I might aswell also clear up here that to get eggs you do not need a rooster. In fact in some instances a rooster may hinder your hens laying as they can become stressed by an over-amorous cockerel and shut up shop altogether. If you haven’t yet ordered any chicks and are intending to order from a hatchery that will ship them to you, ask for pullets only and make sure they do not add any extras to your order for ‘warmth’ as you can be pretty sure those will be roosters.
It is sad that hatcheries are forced to get rid of so many roosters as the commercial egg industry, and most small flock owners (especially if they are living in urban areas) only want – or perhaps are only allowed to have – pullets (or maybe at the most 1 rooster) and of course nature says that a ‘straight run’ of chicks will be 50/50 girls to boys. Unfortunately that is just the way it is if you want to have egg laying hens as multiple roosters in a small backyard flock are likely to fight amongst themselves or worry the girls into not laying.
Various breeds of chickens are known to lay eggs that come in many different colors and shades. These often range from the white eggs we know and have learned to love from the supermarkets to being dark and also chocolate brown in color (always the most appealing to me ). In addition, there are blue and green eggs, cream colored eggs, light brown eggs and speckled eggs. Own a few different types of chickens that lay eggs in these colors and you could be set for a colorful hunt this Easter!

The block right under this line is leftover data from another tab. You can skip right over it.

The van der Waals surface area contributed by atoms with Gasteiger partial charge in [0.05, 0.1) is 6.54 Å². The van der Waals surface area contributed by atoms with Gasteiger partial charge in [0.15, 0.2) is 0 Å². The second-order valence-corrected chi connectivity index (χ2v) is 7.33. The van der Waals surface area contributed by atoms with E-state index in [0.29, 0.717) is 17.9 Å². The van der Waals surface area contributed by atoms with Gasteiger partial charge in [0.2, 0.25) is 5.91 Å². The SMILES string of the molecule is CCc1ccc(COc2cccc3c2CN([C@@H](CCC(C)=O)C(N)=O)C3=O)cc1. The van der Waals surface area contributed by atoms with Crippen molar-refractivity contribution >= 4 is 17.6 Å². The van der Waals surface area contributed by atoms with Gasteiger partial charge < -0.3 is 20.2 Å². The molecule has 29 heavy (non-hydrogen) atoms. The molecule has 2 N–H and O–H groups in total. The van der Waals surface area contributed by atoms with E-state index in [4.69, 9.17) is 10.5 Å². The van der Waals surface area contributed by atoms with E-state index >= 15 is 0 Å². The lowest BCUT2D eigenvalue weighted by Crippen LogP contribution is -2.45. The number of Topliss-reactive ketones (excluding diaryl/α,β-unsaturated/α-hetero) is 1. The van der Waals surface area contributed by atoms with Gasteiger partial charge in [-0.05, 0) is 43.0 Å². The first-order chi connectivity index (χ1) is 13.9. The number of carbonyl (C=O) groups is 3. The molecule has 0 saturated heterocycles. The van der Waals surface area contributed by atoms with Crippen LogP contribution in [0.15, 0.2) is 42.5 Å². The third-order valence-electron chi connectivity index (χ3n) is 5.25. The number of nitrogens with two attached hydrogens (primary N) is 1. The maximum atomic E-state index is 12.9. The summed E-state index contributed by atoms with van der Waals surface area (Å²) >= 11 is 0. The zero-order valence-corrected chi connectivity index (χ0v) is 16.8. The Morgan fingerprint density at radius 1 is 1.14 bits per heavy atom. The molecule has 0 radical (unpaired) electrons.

Ameraucana hens are the famous blue and green egg layers. Developed in the United States, the name means American-Araucana.
Besides laying exotic looking eggs at an above average rate, these birds are sweethearts. They are quiet, trusting, and very easy to keep in small yards. In a mixed flock, the Ameraucana often becomes the owner’s favorite.
Australorps are known to be egg laying machines. Their friendly, docile nature also makes them great pets if you have kids, or your a first time chicken owner. If you are looking for a hen with both features, you simply cannot do much better than Australia’s national breed. Australorps are large black birds with bright red combs and wattles, though strains of white and blue (slate gray) Australorps are known to adapt to the cold winter months if you live in such a climate.
In the 1920s, a group of Australorps set a world record by producing an average of 309.5 eggs in the course of a year. A single Australorp hen later set an individual record by producing 364 eggs in 365 days. Looking for a chicken who over produces on eggs? The Australorp will not fail you.
Here is an unconventional choice that does not appear on most peoples’ lists. Cubalayas do not appear in many backyards either, but they are spreading as they gain favor for their good looks, egg production, and calm demeanor. Several hatcheries sell Cubalaya chicks and I have seen ads for breeders who sell hatching eggs or chicks as well.